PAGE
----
AI’s on a roll, but miles to go before tech could replace humans

Tech without the human touch — consciousness, if you will — has its own pitfalls.


Tech without the human touch — consciousness, if you will — has its own pitfalls. PHOTO:VCG/CHINA DAILY

August 29, 2023

BEIJING – With the explosion of chatbots like ChatGPT driving the current tech boom, many minds have been gripped by a fear: will AI replace human beings?

Discourse in the global media would have us believe that such fears may be unfounded. Yet, the runaway success of a Chinese AI-powered digital portrait generator has reignited such fears, especially among social media users.

Users of the mobile app need to pay 9.9 yuan ($1.4) and upload at least 20 recent portraits each to get a digital clone, which can then be used to create different types of portraits fit for ID purposes, formal occasions like business meetings or even lifestyle casuals. Care for a portrait of self draped in various traditional Chinese costumes?

According to a poll on lifestyle platform Xiaohongshu, 72 percent of the respondents preferred the profile photo created by the portrait generator to those created by a prominent professional portrait photography chain in China.

My experience with the product showed the quality of its AI-generated images is very impressive, perhaps better than that of photographs taken at offline photo studios. Facial expressions, bearing, lighting, overall appearance … the whole gamut of technical aspects seemed superior.

Notably, users can train the app to generate their portraits that are lifelike. AI industry experts said generative AI can do the trick.

Most importantly, I didn’t need to spend time and more money in dressing up and striking unnatural poses in front of a group of unfamiliar people. I could get various photos at the price of, say, a Bee Select coffee, without having to step out of my home.

So, in the next step, will photographers, videographers, image specialists and their ilk lose their jobs? Unlikely, if the emerging AI tech is managed and regulated well, with a firm grip on the direction of its evolution.

Tech without the human touch — consciousness, if you will — has its own pitfalls. To reiterate, the quality of my AI-generated portraits was good. But, I soon discovered that many of my friends also tried out the app, and their portraits had the same or similar poses, costumes and angles — a kind of one-size-fits-all scenario.

Which is to say that homogenization makes offline photo studios a necessity still. They offer more personalized services and can better showcase an individual’s unique personality.

“It’s too early to say that AI portrait apps will replace offline photo studios. Firms that own such apps don’t yet have a clear business model. It’d be hard for them to get repeat payments from users after the first try,” said Wang Peng, a senior researcher at the Beijing Academy of Social Sciences.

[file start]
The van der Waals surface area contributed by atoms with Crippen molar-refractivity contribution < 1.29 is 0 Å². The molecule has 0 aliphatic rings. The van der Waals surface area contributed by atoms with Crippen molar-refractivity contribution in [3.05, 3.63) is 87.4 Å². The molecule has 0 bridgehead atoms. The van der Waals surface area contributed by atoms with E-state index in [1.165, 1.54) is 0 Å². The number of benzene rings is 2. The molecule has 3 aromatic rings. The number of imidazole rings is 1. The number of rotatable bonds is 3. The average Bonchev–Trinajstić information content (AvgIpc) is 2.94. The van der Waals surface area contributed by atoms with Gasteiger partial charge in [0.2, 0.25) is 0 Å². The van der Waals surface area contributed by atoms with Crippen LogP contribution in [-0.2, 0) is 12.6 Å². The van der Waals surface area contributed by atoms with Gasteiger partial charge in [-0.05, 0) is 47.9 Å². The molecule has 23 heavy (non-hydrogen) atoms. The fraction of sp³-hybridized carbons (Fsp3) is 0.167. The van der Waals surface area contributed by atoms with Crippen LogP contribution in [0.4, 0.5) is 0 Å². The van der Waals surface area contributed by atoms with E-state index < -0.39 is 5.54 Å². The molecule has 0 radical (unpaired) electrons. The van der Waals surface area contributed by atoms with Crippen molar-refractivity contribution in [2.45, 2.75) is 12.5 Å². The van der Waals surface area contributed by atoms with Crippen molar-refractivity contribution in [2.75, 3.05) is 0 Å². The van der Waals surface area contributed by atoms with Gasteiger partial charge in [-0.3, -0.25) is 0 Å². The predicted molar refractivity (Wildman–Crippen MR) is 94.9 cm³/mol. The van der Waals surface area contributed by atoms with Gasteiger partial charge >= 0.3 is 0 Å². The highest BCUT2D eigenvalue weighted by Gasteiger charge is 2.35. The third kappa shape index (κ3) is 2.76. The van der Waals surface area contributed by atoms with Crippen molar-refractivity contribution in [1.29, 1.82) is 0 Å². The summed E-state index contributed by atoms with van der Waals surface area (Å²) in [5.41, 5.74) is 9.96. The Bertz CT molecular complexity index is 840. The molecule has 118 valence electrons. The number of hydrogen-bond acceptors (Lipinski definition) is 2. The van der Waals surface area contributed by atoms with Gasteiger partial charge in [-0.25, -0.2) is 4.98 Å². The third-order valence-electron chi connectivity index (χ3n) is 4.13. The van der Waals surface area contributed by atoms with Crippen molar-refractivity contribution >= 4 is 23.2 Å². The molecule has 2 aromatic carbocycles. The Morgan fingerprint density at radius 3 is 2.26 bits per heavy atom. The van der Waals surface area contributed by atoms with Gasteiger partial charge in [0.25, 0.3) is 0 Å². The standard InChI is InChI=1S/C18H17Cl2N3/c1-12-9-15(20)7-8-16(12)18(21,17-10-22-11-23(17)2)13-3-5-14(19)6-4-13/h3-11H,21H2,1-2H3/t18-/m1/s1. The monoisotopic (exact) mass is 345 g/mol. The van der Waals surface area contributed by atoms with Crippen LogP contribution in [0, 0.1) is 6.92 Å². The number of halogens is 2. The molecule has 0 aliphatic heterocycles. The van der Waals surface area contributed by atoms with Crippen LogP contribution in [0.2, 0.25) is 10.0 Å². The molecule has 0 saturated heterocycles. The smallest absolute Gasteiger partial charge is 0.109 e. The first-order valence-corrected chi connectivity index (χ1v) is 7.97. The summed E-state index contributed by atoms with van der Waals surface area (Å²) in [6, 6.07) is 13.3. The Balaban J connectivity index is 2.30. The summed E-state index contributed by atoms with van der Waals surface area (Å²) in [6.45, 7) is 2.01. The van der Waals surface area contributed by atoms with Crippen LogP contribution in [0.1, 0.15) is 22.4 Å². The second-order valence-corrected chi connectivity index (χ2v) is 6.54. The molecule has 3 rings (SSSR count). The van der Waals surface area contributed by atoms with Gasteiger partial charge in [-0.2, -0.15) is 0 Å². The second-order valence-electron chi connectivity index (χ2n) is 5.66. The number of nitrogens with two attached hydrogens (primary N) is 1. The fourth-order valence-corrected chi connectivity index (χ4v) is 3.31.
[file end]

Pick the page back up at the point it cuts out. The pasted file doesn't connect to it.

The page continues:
One concern continued to linger in my mind. I had uploaded 20 images of mine on to the app. Will they be safe?

“As AIGC rises, data security problems can arise. Illegal data acquisition, data leakage and malicious abuse of data are concerns now that need to be tackled,” said Zhang Tianyi, senior product manager of RealAI, a Tsinghua University-backed Beijing-based AI security company.

“There could be content compliance issues as well, like deceptive content, deep fakes and diffusion models, which can mislead users and create nuisance,” Zhang said.

But not everyone is overly concerned. Some, in fact, feel AIGC may be just a passing tech fad. A real-world assessment took place between AI doctors and human doctors in June. The livestreamed evaluation involved 120 real patients and 10 attending physicians from West China Hospital, Sichuan University.

To everyone’s surprise, human doctors scored an average of 7.5 out of 10, while AI doctors scored 7.2.AI doctors’ recommendations, however, were found to be 96 percent as good as those of top-level physicians.

Ma Ting, a professor of neuroinformatics at the Shenzhen, Guangdong province branch of Harbin Institute of Technology, said that AI indeed makes a huge difference in the healthcare industry, but when doctors make decisions based on patients’ diagnoses, they consider multidimensional data.

“Multidimensional data are difficult for AI to access and assess. To fully allow AI to move from its current perceptual intelligence to cognitive intelligence, we still need more research, more data and more intelligent algorithms,” Ma said.

scroll to top